Description, Causes and Risk Factors:

The process of ingestion and digestion by cells of solid substances, e.g., other cells, bacteria, bits of necrosed tissue, foreign particles.

Phagocytosis is a process which is used by cells to engulf and subsequently ingest particles of nutrients or bacteria. This process is a very important part of cell function, allowing cells to grab vital nutrients and allowing the body to protect itself from harmful bacteria. A cell which specializes in phagocytosis is known as a phagocyte. This process is one among a family of processes collectively referred to under the blanket term “endocytosis,” which refers to any sort of ingestion of material by a cell. The opposite, of course, is exocytosis, the expulsion of unwanted material from a cell.

Phagocytosis begins with the neutrophil or macrophage flowing around the pathogen and engulfing it so that it winds up enclosed in a phagosome (phagocytic vesicle). But this is only the first step, because the more challenging task of destroying the microorganisms remains. Indeed, some pathogens have special, effective mechanisms for frustrating this destruction step.

The next step is the fusion of lysosomes with the phagosome. The lysosomes break the phagosome down into its component materials, passing useful compounds on to other structures in the cell and expelling the rest as waste material. In the case of some infectious or harmful material, the phagosome may enter a peroxisome, a special cell structure which helps to rid the body of toxins. The result is called a phagolysosome. Lysosome are derived from the Golgi apparatus, much like secretion vesicles, but their contents are focused on destroying microorganisms.

Deficiencies in phagocytosis can involve acquired or congenital defects in any of these steps, or can be due to the available number of phagocytes. They often manifest as an increased susceptibility to bacterial infections of the skin, respiratory system, and GI tract. These infections respond poorly to antibiotics. Acquired phagocytic deficiencies include disorders that lead to profound and chronic depressions of WBC. Feline leukemia virus infection, feline panleukopenia virus infection, feline immunodeficiency virus infection, tropical canine pancytopenia, idiopathic granulocytopenias, drug-induced granulocytopenias (anticancer drugs, estrogens, anticonvulsants, sulfonamides, etc), and myeloproliferative disorders are a few conditions in which secondary infections can develop as life-threatening complications.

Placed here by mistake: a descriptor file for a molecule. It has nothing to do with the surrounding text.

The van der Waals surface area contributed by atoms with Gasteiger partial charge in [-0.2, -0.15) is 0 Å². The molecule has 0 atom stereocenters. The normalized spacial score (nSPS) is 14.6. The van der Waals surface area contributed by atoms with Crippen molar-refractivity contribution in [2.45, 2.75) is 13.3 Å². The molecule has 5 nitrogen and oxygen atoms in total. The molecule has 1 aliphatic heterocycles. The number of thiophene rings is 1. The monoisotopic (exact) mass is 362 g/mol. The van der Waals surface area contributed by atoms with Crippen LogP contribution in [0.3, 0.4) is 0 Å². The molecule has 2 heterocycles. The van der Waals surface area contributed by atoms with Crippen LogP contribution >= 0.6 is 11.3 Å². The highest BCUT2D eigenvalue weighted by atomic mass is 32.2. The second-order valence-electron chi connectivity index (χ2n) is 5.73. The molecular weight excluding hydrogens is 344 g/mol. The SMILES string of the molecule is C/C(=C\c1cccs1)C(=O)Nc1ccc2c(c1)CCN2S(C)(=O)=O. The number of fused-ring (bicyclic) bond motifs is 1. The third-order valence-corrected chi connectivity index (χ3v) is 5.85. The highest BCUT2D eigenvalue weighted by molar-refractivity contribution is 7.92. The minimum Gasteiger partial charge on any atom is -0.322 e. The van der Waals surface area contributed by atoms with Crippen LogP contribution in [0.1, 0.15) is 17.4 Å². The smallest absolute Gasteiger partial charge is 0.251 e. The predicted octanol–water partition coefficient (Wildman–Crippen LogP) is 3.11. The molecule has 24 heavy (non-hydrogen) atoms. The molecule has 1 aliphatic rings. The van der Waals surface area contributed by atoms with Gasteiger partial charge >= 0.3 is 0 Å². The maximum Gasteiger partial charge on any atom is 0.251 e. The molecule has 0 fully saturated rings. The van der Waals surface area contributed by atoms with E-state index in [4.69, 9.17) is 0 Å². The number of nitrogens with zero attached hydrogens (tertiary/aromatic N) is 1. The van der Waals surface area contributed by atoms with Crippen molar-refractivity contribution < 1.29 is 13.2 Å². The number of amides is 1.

A cyclic decrease of all cellular elements, most notably neutrophils, occurs in the peripheral blood and lowers the resistance to infection of gray Collies and Collie crosses.

Congenital abnormalities that lead to impaired phagocytosis are well documented in humans. Deficiencies of opsonins, complement factors, chemotactic abilities, myeloperoxidase, and lysosomal enzyme activation have been recognized in humans but not in other animals.


Common manifestations of primary phagocytic disorders include recurrent soft-tissue infections, severe dental infections leading to premature tooth loss, recurrent pneumonias, and perirectal infections. In more severe cases, infections can be systemic and sometimes fatal.


Diagnosis may include:

Motility: Capillary tube method.

Chemotaxis: Radical migration.

Intracellular killing (Respiratory burst):

  • Nitroblue tetrazolium dye reduction test.

  • Chemiluminescence.

Enzyme testing: Myeloperoxidase.

Peripheral blood smear:

  • Giant cytoplasmic.

  • Granular inclusions in leukocyte.


Key principles of management of such patients involve early recognition and aggressive treatment of infections and appropriate surgical d


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